475 F2d 1241 United States v. Dunham Concrete Products Inc

475 F.2d 1241

UNITED STATES of America, Plaintiff-Appellee,
DUNHAM CONCRETE PRODUCTS, INC. et al., Defendants-Appellants.

No. 71-2791.

United States Court of Appeals,
Fifth Circuit.

March 23, 1973.
Rehearing and Rehearing En Banc Denied May 23, 1973.

James A. McPherson, New Orleans, La., Ossie B. Brown, Baton Rouge, La., for defendants-appellants.

Gerald J. Gallinghouse, U. S. Atty., New Orleans, La., Howard E. Shapiro, Stephen Rubin, Harry First, Carl D. Lawson, Wilford L. Whitley, Jr., Attys., Dept. of Justice, Washington, D. C., for plaintiff-appellee.

Before RIVES, WISDOM and RONEY, Circuit Judges.

RONEY, Circuit Judge:


This case involves a federal statute, now repealed, that is asserted to immunize a defendant from criminal prosecution under the antitrust laws for transactions about which he had testified in a private antitrust case, at a time when the statute was effective. We hold that a proper reading of the statute fails to immunize the defendant, that there is no merit to the claims of error in the grand jury proceedings that produced the indictment, and that the trial proceedings contain no reversible error. We affirm the convictions.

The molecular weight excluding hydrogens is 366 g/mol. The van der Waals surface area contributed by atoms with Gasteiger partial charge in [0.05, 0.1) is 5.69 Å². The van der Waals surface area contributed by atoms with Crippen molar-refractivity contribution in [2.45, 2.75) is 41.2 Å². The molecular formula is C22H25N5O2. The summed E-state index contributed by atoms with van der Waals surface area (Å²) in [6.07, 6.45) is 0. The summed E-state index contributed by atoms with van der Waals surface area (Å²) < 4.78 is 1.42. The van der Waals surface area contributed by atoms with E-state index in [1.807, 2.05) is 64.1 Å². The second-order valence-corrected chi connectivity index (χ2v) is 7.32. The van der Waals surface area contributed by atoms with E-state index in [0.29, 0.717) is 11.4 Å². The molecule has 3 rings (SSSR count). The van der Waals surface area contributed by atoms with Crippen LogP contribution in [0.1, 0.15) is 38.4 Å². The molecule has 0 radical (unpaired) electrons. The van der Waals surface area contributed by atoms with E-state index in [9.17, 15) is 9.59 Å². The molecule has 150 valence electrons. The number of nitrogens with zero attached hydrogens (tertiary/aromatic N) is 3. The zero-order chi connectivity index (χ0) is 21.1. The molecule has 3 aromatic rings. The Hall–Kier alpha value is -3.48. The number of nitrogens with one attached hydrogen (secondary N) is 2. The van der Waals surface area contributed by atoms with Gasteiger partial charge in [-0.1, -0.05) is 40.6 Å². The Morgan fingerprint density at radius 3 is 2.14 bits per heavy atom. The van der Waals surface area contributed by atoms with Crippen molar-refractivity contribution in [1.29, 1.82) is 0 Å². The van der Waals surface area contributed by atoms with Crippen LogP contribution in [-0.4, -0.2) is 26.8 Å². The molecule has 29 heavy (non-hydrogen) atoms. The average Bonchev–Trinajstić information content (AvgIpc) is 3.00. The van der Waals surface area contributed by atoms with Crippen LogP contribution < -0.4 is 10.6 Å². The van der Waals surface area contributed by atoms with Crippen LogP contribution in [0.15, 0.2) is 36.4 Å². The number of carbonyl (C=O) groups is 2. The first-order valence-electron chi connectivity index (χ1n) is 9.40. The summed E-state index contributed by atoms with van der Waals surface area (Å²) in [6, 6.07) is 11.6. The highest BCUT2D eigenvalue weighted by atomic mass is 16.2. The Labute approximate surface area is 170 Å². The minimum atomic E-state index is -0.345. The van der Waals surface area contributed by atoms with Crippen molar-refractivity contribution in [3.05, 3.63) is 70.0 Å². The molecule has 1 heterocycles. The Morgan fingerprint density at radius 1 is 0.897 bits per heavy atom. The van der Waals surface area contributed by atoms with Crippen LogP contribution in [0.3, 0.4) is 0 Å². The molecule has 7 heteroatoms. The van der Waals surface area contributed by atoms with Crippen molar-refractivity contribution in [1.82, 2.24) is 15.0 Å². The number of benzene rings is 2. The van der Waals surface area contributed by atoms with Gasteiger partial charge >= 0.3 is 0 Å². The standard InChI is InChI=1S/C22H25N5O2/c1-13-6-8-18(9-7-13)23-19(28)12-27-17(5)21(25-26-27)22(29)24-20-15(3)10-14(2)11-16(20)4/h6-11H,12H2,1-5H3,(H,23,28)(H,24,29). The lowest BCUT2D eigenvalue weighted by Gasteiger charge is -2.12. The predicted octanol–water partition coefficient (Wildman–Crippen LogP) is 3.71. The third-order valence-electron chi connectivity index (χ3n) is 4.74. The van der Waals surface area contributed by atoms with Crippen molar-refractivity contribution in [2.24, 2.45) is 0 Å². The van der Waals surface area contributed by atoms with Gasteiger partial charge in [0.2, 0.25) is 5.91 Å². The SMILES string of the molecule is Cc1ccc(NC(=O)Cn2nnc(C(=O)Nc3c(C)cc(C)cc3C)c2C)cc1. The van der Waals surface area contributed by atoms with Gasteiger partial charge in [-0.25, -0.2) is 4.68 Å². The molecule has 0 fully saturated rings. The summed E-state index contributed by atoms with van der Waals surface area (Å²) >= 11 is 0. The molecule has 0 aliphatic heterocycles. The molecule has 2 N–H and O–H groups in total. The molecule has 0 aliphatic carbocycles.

A jury convicted three corporate defendants and their part-owner and manager Ted F. Dunham, Jr. of (1) attempting to monopolize trade in concrete products, in violation of Section 2 of the Sherman Act, 15 U.S.C.A. Sec. 2, and (2) conspiring to affect commerce by attempting to obtain property through physical violence, in violation of the Hobbs Act, 18 U.S.C.A. Sec. 1951. On the Sherman Act count, Louisiana Ready-Mix Company and Dunham Concrete Products, Inc. were each fined $30,000, Anderson-Dunham, Inc. was fined $40,000, and Ted Dunham was fined $30,000 and was sentenced to six months in prison. On the Hobbs Act count, Louisiana Ready-Mix and Dunham Concrete were fined $5,000 each, Anderson-Dunham was fined $10,000, and Ted Dunham was fined $10,000 and was sentenced to three years in prison, with two and one-half years suspended. Dunham's prison sentences are to run consecutively.